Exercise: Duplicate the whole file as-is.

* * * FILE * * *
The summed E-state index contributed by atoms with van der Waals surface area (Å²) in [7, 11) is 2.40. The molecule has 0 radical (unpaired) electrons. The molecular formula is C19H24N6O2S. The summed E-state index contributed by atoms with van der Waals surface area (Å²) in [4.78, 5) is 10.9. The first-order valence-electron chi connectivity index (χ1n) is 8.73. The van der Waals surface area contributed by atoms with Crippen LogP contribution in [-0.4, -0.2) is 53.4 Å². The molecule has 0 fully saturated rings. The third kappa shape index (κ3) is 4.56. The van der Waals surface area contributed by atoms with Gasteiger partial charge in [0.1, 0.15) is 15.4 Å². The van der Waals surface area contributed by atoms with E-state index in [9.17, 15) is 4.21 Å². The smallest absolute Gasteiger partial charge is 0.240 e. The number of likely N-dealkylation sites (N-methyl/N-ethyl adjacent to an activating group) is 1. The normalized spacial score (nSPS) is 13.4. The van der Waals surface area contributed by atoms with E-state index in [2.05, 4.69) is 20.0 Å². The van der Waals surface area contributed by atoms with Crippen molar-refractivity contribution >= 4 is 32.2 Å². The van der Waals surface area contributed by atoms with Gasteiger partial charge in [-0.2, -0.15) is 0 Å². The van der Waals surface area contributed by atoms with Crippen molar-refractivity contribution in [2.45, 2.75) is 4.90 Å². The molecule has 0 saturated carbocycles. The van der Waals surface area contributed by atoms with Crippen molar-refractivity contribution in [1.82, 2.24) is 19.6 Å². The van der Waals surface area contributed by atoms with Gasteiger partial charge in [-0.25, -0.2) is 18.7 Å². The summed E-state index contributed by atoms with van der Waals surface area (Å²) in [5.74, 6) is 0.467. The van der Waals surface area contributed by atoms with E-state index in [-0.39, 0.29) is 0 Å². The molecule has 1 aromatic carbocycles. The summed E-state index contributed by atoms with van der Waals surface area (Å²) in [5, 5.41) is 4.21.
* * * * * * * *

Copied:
The summed E-state index contributed by atoms with van der Waals surface area (Å²) in [7, 11) is 2.40. The molecule has 0 radical (unpaired) electrons. The molecular formula is C19H24N6O2S. The summed E-state index contributed by atoms with van der Waals surface area (Å²) in [4.78, 5) is 10.9. The first-order valence-electron chi connectivity index (χ1n) is 8.73. The van der Waals surface area contributed by atoms with Crippen LogP contribution in [-0.4, -0.2) is 53.4 Å². The molecule has 0 fully saturated rings. The third kappa shape index (κ3) is 4.56. The van der Waals surface area contributed by atoms with Gasteiger partial charge in [0.1, 0.15) is 15.4 Å². The van der Waals surface area contributed by atoms with E-state index in [9.17, 15) is 4.21 Å². The smallest absolute Gasteiger partial charge is 0.240 e. The number of likely N-dealkylation sites (N-methyl/N-ethyl adjacent to an activating group) is 1. The normalized spacial score (nSPS) is 13.4. The van der Waals surface area contributed by atoms with E-state index in [2.05, 4.69) is 20.0 Å². The van der Waals surface area contributed by atoms with Crippen molar-refractivity contribution >= 4 is 32.2 Å². The van der Waals surface area contributed by atoms with Gasteiger partial charge in [-0.2, -0.15) is 0 Å². The van der Waals surface area contributed by atoms with Crippen molar-refractivity contribution in [2.45, 2.75) is 4.90 Å². The molecule has 0 saturated carbocycles. The van der Waals surface area contributed by atoms with Crippen molar-refractivity contribution in [1.82, 2.24) is 19.6 Å². The van der Waals surface area contributed by atoms with Gasteiger partial charge in [-0.25, -0.2) is 18.7 Å². The summed E-state index contributed by atoms with van der Waals surface area (Å²) in [5.74, 6) is 0.467. The van der Waals surface area contributed by atoms with E-state index in [-0.39, 0.29) is 0 Å². The molecule has 1 aromatic carbocycles. The summed E-state index contributed by atoms with van der Waals surface area (Å²) in [5, 5.41) is 4.21.